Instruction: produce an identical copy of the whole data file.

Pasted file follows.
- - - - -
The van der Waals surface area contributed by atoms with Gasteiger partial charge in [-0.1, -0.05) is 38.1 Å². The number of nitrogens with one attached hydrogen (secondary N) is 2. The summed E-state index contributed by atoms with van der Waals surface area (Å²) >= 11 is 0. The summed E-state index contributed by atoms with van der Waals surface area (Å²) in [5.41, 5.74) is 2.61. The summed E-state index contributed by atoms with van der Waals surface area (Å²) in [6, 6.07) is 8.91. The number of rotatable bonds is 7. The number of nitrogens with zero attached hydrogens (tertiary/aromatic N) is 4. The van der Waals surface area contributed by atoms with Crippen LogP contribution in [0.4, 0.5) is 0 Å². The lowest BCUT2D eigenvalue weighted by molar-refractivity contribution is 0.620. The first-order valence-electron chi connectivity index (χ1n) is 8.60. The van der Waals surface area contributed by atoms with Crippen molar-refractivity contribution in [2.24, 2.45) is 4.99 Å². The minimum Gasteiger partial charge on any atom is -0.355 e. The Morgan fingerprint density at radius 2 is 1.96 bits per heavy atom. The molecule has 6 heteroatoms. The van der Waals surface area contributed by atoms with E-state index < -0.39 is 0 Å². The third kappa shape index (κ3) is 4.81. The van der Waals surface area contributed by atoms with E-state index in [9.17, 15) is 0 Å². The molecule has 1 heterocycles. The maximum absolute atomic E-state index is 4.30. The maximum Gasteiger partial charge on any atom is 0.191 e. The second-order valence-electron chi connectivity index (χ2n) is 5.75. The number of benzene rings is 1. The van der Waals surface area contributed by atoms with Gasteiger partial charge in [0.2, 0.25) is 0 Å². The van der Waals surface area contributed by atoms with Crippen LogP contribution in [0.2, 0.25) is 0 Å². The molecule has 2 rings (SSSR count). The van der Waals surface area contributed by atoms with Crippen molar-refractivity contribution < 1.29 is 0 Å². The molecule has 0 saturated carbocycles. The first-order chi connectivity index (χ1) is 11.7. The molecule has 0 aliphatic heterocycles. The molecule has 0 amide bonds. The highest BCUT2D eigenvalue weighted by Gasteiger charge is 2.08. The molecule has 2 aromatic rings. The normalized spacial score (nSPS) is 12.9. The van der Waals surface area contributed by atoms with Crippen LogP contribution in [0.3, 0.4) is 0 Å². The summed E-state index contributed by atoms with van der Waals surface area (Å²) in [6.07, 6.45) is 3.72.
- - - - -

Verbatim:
The van der Waals surface area contributed by atoms with Gasteiger partial charge in [-0.1, -0.05) is 38.1 Å². The number of nitrogens with one attached hydrogen (secondary N) is 2. The summed E-state index contributed by atoms with van der Waals surface area (Å²) >= 11 is 0. The summed E-state index contributed by atoms with van der Waals surface area (Å²) in [5.41, 5.74) is 2.61. The summed E-state index contributed by atoms with van der Waals surface area (Å²) in [6, 6.07) is 8.91. The number of rotatable bonds is 7. The number of nitrogens with zero attached hydrogens (tertiary/aromatic N) is 4. The van der Waals surface area contributed by atoms with Crippen LogP contribution in [0.4, 0.5) is 0 Å². The lowest BCUT2D eigenvalue weighted by molar-refractivity contribution is 0.620. The first-order valence-electron chi connectivity index (χ1n) is 8.60. The van der Waals surface area contributed by atoms with Crippen molar-refractivity contribution in [2.24, 2.45) is 4.99 Å². The minimum Gasteiger partial charge on any atom is -0.355 e. The Morgan fingerprint density at radius 2 is 1.96 bits per heavy atom. The molecule has 6 heteroatoms. The van der Waals surface area contributed by atoms with E-state index < -0.39 is 0 Å². The third kappa shape index (κ3) is 4.81. The van der Waals surface area contributed by atoms with E-state index in [9.17, 15) is 0 Å². The molecule has 1 heterocycles. The maximum absolute atomic E-state index is 4.30. The maximum Gasteiger partial charge on any atom is 0.191 e. The second-order valence-electron chi connectivity index (χ2n) is 5.75. The number of benzene rings is 1. The van der Waals surface area contributed by atoms with Gasteiger partial charge in [0.2, 0.25) is 0 Å². The van der Waals surface area contributed by atoms with Crippen LogP contribution in [0.2, 0.25) is 0 Å². The molecule has 2 rings (SSSR count). The van der Waals surface area contributed by atoms with Crippen molar-refractivity contribution < 1.29 is 0 Å². The molecule has 0 saturated carbocycles. The first-order chi connectivity index (χ1) is 11.7. The molecule has 0 aliphatic heterocycles. The molecule has 0 amide bonds. The highest BCUT2D eigenvalue weighted by Gasteiger charge is 2.08. The molecule has 2 aromatic rings. The normalized spacial score (nSPS) is 12.9. The van der Waals surface area contributed by atoms with Crippen LogP contribution in [0.3, 0.4) is 0 Å². The summed E-state index contributed by atoms with van der Waals surface area (Å²) in [6.07, 6.45) is 3.72.